Verlander's curveball can make the difference
DETROIT – Detroit Tigers ace Justin Verlander has shown signs of regaining his dominance at times this season. But I never came away from those games believing he had turned the corner.
Now I think he has.
It all has to do with his curveball – the best in the game until recently – regaining its knee-buckling break for him in Wednesday’s outing.
That, in turn, allowed Verlander to once again feast on right-handed hitters, who had been eating him alive this season.
Verlander escaped a bases-loaded, nobody-out jam in the first inning with one run. And the Washington Nationals didn’t score another run in his six-inning stint, as Detroit won its fifth straight game, 11-1.
Jayson Werth hit a sacrifice fly for the first out in the first. Then Verlander got No. 5 hitter Adam LaRoche to go down swinging on a late-breaking curve, and Ian Desmond hit into a fielder’s choice to end the threat.
“It was huge,” Verlander said of the LaRoche whiff. “You go down by two or three runs, and put your offense behind the eight ball. One run’s not a big deal.”
Tigers pitching coach Jeff Jones said it was Verlander’s most important pitch of the day. It was the key to not only the inning, but the game. The Nationals had to be hoping to see the flatter Verlander curve that he’d had in many games, but now they knew his out-pitch was alive and well. He planted a seed in their minds with that pitch that allowed him to do the most important thing a pitcher must accomplish: keep hitters off balance.
“His curve today was very, very good,” Jones said.
Was it the vintage Verlander “yellow hammer” curve?
“It was,” Jones said.
Tigers radio analyst Jim Price uses that old baseball slang term for a nasty curve, and counted six “yellow hammers” for Verlander in this game.
“The curveball was better and that’s a good sign,” Verlander said.
That’s because it makes his 94-96 mph fastball that much more effective because hitters can’t sit on it. And as good as his slider and changeup are, they don’t compare to his “yellow hammer” as the pitch that can be the difference between good and great.
Verlander struck fear into most right-handed hitters in recent years. They batted .215 against him in 2011, when he was the American League’s MVP and Cy Young Award winner. They hit .222 off him in 2012, when he finished second in Cy Young voting.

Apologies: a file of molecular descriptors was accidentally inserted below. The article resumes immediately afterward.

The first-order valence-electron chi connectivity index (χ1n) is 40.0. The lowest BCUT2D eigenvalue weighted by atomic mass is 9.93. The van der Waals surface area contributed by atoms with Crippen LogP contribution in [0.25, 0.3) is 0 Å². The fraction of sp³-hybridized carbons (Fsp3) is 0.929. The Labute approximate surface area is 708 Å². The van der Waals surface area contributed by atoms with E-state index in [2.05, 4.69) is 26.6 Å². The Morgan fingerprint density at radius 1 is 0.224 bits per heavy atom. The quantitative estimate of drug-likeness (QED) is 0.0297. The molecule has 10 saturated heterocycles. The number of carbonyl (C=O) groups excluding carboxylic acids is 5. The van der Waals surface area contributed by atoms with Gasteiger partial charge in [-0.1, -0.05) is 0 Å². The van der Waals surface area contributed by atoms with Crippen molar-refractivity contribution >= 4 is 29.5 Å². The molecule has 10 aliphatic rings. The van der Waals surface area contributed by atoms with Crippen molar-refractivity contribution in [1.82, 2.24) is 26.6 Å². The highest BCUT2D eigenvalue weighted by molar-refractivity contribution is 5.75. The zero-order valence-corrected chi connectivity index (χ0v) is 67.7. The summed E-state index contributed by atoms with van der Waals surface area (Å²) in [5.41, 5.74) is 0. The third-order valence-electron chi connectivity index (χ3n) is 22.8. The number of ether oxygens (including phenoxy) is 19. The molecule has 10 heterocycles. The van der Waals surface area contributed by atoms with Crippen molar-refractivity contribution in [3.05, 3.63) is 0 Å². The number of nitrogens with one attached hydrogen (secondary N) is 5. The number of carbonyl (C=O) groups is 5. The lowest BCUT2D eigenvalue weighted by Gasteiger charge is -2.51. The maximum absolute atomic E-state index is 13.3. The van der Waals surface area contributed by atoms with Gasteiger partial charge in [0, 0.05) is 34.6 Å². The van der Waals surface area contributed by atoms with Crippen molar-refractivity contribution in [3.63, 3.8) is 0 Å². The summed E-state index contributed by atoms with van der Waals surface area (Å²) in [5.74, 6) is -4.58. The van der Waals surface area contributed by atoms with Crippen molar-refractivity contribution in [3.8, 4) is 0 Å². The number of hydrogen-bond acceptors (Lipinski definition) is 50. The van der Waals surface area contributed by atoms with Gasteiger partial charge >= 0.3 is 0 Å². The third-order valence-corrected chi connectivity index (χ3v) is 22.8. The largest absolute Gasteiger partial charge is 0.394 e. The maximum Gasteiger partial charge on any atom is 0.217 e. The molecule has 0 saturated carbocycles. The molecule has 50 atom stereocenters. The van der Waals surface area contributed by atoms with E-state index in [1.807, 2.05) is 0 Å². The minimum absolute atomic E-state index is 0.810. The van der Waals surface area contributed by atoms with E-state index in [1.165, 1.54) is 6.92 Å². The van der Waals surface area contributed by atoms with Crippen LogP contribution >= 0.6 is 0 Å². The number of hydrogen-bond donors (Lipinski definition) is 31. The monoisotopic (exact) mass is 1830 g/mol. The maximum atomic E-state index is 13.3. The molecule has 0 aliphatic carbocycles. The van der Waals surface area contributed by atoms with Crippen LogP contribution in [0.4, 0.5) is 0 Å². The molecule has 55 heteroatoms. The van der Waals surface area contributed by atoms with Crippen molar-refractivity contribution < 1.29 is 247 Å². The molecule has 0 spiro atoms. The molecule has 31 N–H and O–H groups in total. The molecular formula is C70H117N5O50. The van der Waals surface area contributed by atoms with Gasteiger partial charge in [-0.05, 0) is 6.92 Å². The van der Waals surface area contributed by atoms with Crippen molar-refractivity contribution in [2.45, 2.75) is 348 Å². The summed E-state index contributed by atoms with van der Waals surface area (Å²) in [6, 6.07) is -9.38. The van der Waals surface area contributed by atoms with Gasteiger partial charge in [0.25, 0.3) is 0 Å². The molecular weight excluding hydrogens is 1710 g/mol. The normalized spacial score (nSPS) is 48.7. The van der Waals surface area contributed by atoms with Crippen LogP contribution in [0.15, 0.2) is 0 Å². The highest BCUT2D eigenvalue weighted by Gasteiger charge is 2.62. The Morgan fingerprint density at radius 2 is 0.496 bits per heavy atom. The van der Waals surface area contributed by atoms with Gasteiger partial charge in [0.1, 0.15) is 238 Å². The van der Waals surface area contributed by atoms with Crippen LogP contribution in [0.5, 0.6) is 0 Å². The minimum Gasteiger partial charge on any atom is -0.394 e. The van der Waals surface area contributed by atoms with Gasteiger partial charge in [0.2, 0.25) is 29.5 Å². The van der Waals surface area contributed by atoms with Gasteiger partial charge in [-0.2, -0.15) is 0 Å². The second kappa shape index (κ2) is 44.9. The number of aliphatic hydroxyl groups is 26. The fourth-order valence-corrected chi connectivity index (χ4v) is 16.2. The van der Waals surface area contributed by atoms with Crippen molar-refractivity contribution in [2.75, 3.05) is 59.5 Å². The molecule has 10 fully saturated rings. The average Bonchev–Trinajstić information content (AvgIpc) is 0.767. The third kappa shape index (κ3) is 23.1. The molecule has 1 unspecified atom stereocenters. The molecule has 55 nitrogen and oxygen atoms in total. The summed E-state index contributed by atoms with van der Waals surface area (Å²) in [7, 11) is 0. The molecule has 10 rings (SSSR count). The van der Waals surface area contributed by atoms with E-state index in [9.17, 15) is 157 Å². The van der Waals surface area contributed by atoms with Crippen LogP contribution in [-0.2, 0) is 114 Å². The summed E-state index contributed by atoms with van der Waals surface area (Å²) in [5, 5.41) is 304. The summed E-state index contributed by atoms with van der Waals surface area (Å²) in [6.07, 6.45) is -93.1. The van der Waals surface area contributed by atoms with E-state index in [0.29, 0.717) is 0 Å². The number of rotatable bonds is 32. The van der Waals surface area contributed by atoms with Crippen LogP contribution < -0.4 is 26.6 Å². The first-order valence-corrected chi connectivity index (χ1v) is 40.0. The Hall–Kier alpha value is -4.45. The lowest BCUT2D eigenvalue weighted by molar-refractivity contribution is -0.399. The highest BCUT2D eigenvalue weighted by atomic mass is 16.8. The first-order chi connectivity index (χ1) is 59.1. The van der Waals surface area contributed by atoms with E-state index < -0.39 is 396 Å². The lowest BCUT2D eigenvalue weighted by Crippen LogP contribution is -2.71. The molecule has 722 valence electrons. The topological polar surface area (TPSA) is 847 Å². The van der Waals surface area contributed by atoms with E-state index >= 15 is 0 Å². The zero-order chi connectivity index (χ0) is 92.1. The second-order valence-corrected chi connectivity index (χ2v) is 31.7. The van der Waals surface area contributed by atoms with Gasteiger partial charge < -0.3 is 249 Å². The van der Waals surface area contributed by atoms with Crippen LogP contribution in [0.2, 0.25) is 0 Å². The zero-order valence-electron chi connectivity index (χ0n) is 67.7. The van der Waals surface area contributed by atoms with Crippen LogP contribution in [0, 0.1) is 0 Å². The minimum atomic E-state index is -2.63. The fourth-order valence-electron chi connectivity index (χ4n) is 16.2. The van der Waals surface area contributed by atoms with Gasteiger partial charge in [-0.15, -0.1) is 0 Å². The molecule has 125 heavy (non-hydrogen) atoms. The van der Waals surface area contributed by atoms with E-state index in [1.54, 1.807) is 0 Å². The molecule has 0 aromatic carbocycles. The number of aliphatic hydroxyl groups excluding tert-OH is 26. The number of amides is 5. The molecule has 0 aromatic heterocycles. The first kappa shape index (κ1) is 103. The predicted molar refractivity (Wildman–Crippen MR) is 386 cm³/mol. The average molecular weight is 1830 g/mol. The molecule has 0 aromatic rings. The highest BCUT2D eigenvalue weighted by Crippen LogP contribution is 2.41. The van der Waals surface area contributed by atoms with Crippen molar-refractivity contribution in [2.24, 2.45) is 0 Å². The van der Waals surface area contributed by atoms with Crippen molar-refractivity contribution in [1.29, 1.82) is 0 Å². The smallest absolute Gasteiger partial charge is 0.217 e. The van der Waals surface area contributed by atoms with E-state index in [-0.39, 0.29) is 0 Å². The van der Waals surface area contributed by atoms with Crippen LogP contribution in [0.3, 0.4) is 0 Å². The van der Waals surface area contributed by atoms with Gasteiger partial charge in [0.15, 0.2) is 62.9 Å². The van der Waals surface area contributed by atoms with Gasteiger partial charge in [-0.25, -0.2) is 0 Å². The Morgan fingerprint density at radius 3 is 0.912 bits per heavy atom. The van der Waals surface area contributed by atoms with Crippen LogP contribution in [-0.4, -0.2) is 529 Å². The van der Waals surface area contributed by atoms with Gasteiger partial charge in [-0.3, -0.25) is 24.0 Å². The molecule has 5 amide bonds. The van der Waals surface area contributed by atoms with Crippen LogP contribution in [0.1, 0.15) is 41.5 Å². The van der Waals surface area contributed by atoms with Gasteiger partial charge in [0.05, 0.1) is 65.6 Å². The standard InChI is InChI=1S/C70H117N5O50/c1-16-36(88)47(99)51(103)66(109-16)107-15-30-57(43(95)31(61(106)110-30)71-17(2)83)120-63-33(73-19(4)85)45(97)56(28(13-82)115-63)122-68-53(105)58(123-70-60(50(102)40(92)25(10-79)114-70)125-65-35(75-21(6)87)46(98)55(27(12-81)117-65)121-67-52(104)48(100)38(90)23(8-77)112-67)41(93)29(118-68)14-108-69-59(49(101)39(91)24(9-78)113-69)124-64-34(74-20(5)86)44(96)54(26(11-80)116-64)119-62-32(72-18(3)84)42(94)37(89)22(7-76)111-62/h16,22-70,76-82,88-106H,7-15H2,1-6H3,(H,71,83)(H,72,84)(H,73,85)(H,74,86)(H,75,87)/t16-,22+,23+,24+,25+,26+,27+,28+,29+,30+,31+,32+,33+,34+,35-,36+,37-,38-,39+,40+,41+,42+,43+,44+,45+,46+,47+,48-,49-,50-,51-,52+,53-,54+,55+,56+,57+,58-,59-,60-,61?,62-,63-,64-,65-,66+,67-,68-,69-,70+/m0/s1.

But righties were closing in on .300 against Verlander after 22 starts this season, hitting .289, and that’s downright preposterous. On Wednesday, the Nationals, who have top-flight righties in Ryan Zimmerman, Werth and Desmond, went 0-for-10 against Verlander.
I asked Verlander for the main reason for his success against righties in this game.
“It was my curveball,” Verlander said. “It was sharp.”
Jones said he began to get the quality curve back in his last start – the one in which he gave up seven runs on 11 hits in a six-inning defeat. The coach and star pitcher have been “tinkering” all season to get him back to where he needs to be, toiling together in bullpen sessions.
“I don’t think there’s a pitcher in baseball who has worked as hard as me to make things right,” Verlander said. “I’ve given 115 percent.”
They will be working on fastball command before his next start. He walked five in the game – matching his high for the season -- largely because that command was lacking.
“My fastball, obviously, was pretty erratic,” said Verlander. “But it had good life on it.”
Verlander struck out six for one per inning, and allowed only four hits – all singles. Hitters were not squaring up on the ball against him.
He’s 11-8 with a 3.88 ERA. That’s hardly disastrous, but it’s caused plenty of questions and proved disconcerting for Tigers fans. The Detroit News ran an editorial cartoon Sunday of Verlander that had this thought bubble: “Dang! I’m mortal!”
But Verlander, 30, doesn’t want to pitch like a mere mortal. His expectations are beyond that.
He’s been searching all season to be the superstar he’s been rather than the plain and simple All-Star he’d become. I think his search is just about over.